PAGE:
Business Activity | Domestic Capital Accounts | Exchange Rates | Government Receipts, Expenditures and Investment | Housing Market | Industry | Interest Rates | Monetary Aggregates | National Accounts | Personal Income and Outlays | Disposable Personal Income per capita | Population and Labor Market: Employment | Labor Force Overview | Unemployment | Price Indexes & Deflators | Prices | Trade and International Transactions | Transportation | US Automotive Market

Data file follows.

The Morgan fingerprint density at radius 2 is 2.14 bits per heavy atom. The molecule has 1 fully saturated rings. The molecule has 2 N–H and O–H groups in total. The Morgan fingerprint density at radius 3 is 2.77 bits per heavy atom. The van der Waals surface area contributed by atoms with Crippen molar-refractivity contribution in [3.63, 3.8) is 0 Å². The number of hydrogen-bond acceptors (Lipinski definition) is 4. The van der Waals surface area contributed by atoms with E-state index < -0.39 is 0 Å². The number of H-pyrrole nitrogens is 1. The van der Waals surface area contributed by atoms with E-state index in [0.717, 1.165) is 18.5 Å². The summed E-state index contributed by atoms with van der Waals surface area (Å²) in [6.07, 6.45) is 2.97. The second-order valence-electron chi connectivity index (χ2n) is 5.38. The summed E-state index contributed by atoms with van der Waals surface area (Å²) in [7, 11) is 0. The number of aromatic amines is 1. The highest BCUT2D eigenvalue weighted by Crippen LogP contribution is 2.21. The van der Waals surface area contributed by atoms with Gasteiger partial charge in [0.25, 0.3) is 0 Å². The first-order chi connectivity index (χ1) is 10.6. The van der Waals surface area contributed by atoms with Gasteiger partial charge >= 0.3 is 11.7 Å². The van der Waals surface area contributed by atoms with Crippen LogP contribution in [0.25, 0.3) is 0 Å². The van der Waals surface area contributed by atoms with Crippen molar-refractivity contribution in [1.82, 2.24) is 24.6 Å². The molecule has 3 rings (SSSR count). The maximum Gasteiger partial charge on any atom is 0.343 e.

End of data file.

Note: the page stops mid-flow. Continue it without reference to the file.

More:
Gross domestic product (GDP) , the featured measure of U.S. output, is the market value of the goods and services produced by labor and property located in the United States. Because the labor and property are located in the United States, the suppliers—that is, the workers and, for property, the owners—may be either U.S. residents or residents of the rest of the world.
Gross domestic income (GDI), measures output as the costs incurred and the incomes earned in the production of GDP.
In theory, GDP should equal GDI, but in practice, they differ because their components are estimated using largely independent and less
than perfect source data. This difference is termed the “statistical discrepancy”.
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